Pay walls. I hate them. 

I’m retired now and looking for ways to shrink my monthly expenses. I recently gave up my subscription to SiriusXM radio in favor of free audiobooks from the library. Libby has saved my life these past couple years and the library has taken on a completely new significance. Did I mention I can listen for free?

Here is my pet peeve about pay walls: If I want thoughtful, accurate, in-depth reporting on the issues, I have to pay. 5 bucks a month won’t break me, but 5 bucks a week is steep. How could I afford that for all the worthy sources? And how do I decide on just one? Actually, the bigger question I have is this: What do the people who most need to hear this kind of reporting, and who can least afford it, do?  Aren’t we creating a really dangerous scenario? 

People who can’t afford to pay for truthful, thoughtful reporting are left to get their news from what’s available to them without cost. If we worry about people getting their news from one source, aren’t we just perpetuating the problem by blocking their access to reporting that might make a meaningful difference? 


Even the likes of CNN has become a circus-like atmosphere for “reporting”. It’s entertainment in the way FOX News has always been entertainment. The news is there if you can survive the “breaking celebrity news” and pop-up ads, but you really have to dig deep. It’s true that sensationalism sells.  I’m not questioning whether or not sites like the NYTimes, WaPo, Atlantic Monthly or WSJ are worth paying for. I think they all are. What I question is whether or not we are creating a system whereas only those with a certain disposal income can get educated news on the stories making headlines today.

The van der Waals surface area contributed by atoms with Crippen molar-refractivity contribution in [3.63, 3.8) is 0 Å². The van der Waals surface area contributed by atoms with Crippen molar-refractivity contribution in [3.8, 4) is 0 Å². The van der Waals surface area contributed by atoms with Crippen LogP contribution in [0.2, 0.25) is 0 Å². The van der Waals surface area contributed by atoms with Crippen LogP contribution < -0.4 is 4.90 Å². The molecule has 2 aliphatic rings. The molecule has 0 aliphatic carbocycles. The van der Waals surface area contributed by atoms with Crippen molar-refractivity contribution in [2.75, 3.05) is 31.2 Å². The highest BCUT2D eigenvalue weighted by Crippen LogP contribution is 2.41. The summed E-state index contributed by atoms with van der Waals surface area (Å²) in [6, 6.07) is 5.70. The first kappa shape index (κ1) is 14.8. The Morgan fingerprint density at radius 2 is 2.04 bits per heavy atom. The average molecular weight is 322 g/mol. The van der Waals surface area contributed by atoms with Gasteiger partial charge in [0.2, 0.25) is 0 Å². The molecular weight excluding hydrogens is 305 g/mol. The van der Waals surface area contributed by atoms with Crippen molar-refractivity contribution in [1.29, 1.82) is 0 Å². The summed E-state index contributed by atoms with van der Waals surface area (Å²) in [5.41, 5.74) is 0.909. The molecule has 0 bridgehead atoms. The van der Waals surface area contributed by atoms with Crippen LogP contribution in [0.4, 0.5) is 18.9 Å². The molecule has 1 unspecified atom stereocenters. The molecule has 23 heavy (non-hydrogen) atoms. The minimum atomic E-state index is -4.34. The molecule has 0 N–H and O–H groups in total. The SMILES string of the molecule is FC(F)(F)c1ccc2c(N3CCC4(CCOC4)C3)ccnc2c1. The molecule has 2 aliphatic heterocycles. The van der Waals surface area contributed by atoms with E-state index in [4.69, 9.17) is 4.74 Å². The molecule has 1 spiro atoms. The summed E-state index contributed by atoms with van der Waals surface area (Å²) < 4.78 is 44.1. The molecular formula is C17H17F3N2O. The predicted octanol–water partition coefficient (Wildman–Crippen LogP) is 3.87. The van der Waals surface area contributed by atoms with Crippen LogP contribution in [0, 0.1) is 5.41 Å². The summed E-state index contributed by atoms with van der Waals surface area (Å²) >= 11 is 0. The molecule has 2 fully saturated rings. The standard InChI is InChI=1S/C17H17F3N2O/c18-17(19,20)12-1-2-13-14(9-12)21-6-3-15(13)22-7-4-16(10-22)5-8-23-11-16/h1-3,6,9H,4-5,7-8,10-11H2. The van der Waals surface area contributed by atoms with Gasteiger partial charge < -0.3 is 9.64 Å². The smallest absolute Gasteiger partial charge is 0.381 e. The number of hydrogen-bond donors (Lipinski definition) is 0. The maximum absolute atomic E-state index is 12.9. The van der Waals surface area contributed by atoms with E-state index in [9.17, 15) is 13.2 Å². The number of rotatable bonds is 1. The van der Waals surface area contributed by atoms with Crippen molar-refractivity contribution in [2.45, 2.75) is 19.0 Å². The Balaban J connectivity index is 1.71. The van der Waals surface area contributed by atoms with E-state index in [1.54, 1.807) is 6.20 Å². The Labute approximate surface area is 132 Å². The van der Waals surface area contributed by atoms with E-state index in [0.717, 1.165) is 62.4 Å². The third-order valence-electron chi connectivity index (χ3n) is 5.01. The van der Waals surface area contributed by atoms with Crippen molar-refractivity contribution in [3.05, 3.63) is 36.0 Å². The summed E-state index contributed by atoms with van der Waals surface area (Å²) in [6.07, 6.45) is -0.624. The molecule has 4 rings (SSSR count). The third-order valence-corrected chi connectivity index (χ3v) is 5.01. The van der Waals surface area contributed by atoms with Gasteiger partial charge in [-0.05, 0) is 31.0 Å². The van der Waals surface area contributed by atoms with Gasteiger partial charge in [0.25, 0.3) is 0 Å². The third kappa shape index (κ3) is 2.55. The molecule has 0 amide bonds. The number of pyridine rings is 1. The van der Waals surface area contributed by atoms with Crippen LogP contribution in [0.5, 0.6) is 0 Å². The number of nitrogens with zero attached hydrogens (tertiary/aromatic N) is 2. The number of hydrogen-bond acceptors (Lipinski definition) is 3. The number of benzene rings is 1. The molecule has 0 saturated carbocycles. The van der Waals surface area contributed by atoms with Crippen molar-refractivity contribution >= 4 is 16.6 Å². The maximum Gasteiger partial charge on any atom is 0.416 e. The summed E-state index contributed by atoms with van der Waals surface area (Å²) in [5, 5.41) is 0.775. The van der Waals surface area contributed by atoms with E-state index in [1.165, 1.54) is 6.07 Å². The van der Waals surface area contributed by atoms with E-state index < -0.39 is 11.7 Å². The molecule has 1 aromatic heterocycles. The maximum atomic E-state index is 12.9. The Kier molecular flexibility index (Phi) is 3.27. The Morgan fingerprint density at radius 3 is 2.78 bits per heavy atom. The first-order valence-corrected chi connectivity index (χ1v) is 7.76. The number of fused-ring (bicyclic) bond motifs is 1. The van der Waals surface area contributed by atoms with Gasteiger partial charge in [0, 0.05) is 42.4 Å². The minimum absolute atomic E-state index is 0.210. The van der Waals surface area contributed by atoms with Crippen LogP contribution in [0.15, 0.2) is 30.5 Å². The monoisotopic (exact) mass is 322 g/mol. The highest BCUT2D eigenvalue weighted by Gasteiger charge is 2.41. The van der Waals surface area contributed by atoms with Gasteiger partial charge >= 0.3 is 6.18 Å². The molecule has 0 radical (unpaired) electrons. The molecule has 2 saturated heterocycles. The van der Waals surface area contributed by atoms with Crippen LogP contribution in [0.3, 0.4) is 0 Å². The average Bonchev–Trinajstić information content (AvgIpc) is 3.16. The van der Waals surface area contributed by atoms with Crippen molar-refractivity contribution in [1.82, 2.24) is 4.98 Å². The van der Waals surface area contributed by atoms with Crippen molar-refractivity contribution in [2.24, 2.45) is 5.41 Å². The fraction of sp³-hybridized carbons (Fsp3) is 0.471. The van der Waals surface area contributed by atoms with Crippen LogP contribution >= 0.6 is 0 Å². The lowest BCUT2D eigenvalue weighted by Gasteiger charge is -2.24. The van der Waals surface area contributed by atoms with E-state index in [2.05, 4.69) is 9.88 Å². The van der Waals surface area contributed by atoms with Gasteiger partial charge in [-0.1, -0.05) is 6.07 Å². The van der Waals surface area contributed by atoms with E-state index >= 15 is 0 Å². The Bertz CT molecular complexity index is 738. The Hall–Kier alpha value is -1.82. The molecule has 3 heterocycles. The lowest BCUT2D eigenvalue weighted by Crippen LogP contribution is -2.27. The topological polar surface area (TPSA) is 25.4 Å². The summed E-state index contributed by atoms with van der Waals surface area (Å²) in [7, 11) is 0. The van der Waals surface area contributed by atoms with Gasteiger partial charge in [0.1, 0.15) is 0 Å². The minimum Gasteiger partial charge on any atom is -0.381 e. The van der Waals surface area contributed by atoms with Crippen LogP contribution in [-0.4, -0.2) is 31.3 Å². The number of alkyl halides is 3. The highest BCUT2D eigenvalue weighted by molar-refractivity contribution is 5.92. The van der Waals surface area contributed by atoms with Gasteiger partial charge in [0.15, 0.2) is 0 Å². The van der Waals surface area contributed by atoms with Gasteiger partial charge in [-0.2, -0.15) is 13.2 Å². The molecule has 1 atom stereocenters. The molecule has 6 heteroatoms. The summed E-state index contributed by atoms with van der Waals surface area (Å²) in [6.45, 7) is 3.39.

I’ve been moving away from the CNN’s and toward the BBC and REUTERS. I follow my local NPR site and look for documentaries that help me dig deeper into issues, but that doesn’t solve what I see as a bigger problem: ACCESS. 

Yoda is non-plussed by our chat today. He has that same bewildered look as he does when I talk to him about death planning and downsizing. But what about you? Any thoughts? I don’t think our economic circumstance should be the thing that determines whether or not we get meaningful information about what’s happening on the planet, in our country or in our own back yard. 

I’m off to check on the birds. 
Yoda is resting up for an afternoon walk.